Satellite images shed light, or lack thereof, on the impact of the Syrian conflict

November 9, 2014, Taylor & Francis
TRES 35-18 Syrian night-light fig.1

An interesting new paper recently published in the International Journal of Remote Sensing which hypothesises that night-time light can be a useful source for monitoring humanitarian crises, such as that unfolding in Syria.

The ongoing Syrian Crisis, which broke out in April 2011, has been a severe humanitarian disaster, with more than 190,000 deaths since the start of the conflict. However, evaluating the ongoing crisis in Syria is challenging, because reliable and comprehensive witness reports are hard to gather in a warzone. Therefore, , as one of the few sources of objective information, are potentially of great importance.

In their recent study published in International Journal of Remote Sensing, Xi Li and Deren Li analysed the effect of the Syrian Crisis on levels of night-time light as a means of evaluating and monitoring the conflict. By comparing the levels of light in March 2011 and February 2014, (see Fig 1. attached) they found that in all of the provinces, the levels of night-time light had declined sharply following the breakout of the conflict. Indeed, in most provinces, the level of night-time light decreased by more than 60%.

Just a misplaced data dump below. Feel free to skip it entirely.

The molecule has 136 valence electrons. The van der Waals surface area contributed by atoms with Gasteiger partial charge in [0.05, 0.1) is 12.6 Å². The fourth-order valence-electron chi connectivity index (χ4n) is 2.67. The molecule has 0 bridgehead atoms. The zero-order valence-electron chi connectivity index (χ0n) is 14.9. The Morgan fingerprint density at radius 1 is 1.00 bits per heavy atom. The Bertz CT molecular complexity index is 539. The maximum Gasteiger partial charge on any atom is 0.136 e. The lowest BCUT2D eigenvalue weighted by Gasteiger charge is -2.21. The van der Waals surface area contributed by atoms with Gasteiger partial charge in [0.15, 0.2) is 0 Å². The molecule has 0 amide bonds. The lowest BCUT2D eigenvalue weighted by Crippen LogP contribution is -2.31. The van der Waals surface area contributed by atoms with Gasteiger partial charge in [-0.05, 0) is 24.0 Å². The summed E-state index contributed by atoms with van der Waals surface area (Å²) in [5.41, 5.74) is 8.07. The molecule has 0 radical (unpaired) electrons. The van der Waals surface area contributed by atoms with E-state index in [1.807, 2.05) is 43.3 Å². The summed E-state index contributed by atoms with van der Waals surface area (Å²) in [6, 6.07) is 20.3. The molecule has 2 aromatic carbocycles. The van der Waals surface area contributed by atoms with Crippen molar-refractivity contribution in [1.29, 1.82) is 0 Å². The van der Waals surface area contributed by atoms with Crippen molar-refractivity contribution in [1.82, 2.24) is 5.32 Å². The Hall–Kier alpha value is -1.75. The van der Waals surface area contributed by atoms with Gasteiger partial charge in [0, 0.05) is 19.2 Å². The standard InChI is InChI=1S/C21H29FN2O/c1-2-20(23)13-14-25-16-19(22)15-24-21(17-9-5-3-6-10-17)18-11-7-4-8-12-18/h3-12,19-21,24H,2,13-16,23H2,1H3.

Notably, the authors also found that the number of internally displaced persons (IDPs) from each province showed a linear correlation with the level of night-light loss. This relationship between the number of displaced persons and the drop in night-time light may allow for the quantitative estimation of the number of IDPs from other areas of conflict, such as Iraq, where the activities of Islamic State are causing significant civil unrest.

Explore further: UN says Syria vaccine deaths was an NGO 'mistake'

More information: "Can night-time light images play a role in evaluating the Syrian Crisis?", by Xi Li and Deren Li, International Journal of Remote Sensing, Volume 35, Issue 18, pages 6648-6661, 2014, published by Taylor & Francis Group. dx.doi.org/10.1080/01431161.2014.971469

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